| (PHILADELPHIA) – Recent findings from an observational
study by researchers at the University
of Pennsylvania School of Medicine suggest that men between
65 and 80 years of age who received treatment for early stage, localized
prostate cancer lived significantly longer than men who did not receive
treatment. The study will be published in the December 13th issue
of the Journal of the American
Thanks to better cancer prevention education and the resulting
wide-spread increase in using prostate-specific antigen (PSA) screenings,
more men are being diagnosed with early-stage and low-or intermediate-grade
prostate cancer. Studies have shown that the slow-developing nature
of prostate cancer during its earliest stages makes treatment options,
such as a radical prostatectomy (surgical removal of the prostate)
and radiation therapy, controversial with unpredictable outcomes.
Often, recently diagnosed men of this group were advised to just
“watch and wait” to see how their situation progressed.
“For this study we looked back over the existing data of
a large population of prostate cancer patients, aged 65 to 80, with
small tumors that were at a low or intermediate risk of spreading,”
said senior author Katrina
Armstrong, MD, MSCE, who worked on the study with colleagues
from Penn’s Abramson
Cancer Center, Center for
Clinical Epidemiology and Biostatistics, Leonard
Davis Institute of Health and Economics, and Division
of Internal Medicine, and Fox
Chase Cancer Center. “After accounting for all their differences,
we discovered that the men – who within six months of diagnosis
underwent surgery or radiation therapy – were 31 percent less
likely to die than those who did not undergo treatment during that
Researchers acquired the necessary data for this study from the
Surveillance, Epidemiology, and
End Results (SEER) Medicare database, a population-based cancer
registry which encompasses approximately 14 percent of the US population.
Data was included on 44,630 men, aged 65 to 80, who were diagnosed
between 1991-1999, with prostate cancer and had survived more than
a year after diagnosis. All patients were followed-up until death
or December 31st, 2002, the end of the study. Of the 44,630 men,
32,022 (71.8 percent) were actively treated with either surgery
or radiation therapy during the first six months after diagnosis.
The remaining group of 12,608 (28.3 percent) were classified as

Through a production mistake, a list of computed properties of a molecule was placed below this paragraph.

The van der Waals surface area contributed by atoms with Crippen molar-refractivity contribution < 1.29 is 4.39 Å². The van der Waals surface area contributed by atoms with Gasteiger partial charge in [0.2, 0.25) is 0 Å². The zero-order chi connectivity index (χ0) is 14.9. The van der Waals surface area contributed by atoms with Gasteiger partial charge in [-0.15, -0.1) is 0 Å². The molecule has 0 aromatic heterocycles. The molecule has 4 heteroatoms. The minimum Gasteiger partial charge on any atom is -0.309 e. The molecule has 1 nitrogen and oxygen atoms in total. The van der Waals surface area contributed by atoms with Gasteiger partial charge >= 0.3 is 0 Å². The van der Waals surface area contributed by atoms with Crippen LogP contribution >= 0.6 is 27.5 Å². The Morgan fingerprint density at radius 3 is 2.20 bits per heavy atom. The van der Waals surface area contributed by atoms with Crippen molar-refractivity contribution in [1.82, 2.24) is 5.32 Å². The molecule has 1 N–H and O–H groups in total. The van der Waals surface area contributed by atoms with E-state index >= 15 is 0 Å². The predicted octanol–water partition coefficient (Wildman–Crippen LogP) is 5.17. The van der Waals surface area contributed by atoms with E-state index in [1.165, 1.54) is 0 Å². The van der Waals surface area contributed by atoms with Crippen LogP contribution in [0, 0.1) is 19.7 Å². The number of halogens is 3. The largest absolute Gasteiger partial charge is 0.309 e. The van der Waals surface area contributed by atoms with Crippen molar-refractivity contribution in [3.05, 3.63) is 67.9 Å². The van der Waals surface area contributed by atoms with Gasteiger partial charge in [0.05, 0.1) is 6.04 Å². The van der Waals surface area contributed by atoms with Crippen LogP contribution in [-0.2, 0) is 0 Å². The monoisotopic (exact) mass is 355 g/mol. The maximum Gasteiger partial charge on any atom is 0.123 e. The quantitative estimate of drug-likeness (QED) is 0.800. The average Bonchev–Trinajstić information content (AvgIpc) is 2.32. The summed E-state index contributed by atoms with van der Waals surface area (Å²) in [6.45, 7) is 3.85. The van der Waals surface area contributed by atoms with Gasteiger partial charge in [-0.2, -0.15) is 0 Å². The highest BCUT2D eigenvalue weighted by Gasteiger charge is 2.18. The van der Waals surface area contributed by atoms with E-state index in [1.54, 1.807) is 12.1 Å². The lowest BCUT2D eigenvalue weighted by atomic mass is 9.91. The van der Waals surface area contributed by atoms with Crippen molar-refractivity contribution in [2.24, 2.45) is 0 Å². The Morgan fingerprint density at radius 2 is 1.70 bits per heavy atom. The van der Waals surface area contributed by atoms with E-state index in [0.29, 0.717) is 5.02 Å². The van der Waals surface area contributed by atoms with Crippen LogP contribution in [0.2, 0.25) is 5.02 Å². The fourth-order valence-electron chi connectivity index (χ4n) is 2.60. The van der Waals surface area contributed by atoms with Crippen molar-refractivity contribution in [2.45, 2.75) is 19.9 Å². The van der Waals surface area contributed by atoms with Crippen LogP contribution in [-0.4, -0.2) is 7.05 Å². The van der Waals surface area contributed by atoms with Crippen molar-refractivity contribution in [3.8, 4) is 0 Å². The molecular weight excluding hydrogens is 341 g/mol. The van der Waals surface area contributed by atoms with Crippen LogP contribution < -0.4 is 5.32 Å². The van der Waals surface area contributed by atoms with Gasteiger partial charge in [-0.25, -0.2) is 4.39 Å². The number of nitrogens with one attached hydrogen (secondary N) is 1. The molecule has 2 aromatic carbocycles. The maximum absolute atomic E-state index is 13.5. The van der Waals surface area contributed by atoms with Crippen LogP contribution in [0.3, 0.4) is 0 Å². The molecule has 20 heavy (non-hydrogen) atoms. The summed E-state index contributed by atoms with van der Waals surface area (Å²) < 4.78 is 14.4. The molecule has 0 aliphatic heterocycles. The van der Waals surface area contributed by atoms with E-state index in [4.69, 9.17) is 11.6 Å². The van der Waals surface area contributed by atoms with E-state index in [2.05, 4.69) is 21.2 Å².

having received “observation” and did not undergo surgery,
radiation or hormonal therapy.
During the 12-years of follow-up, researchers found that the patients
who received treatment had a 31 percent lower risk of death. In
the observation-only group, 37 percent of the patients died whereas
only 23.8 percent of those in the treatment group died.
Since this was not a randomized, controlled study but a retrospective
analysis of existing data, the researches had to perform extensive
statistical adjustments to account for study participants differences.
Even with all these differences taken into account, there was still
a significant improvement in the overall survival of those men who
received active treatment. “This benefit was also seen across
the board in all subgroups examined, including African-American
men and older men aged 75-80 at diagnosis,” added Armstrong.
“However, as we summarized in the study, because observational
data can never completely adjust for potential selection bias and
confounding, our results must be validated by rigorous randomized
controlled trials of elderly men with localized prostate cancer
before the findings can be used to influence treatment decisions.”
This study was funded by the Center for Population Health and Health
Disparities at the University of Pennsylvania, Public Health Services
PENN Medicine is a $2.9 billion enterprise
dedicated to the related missions of medical education, biomedical
research, and high-quality patient care. PENN Medicine consists
of the University of Pennsylvania School of Medicine (founded in
1765 as the nation's first medical school) and the University of
Pennsylvania Health System.
Penn's School of Medicine is ranked #2 in the nation for receipt
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the School of Medicine is recognized worldwide for its superior
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and leaders of academic medicine.
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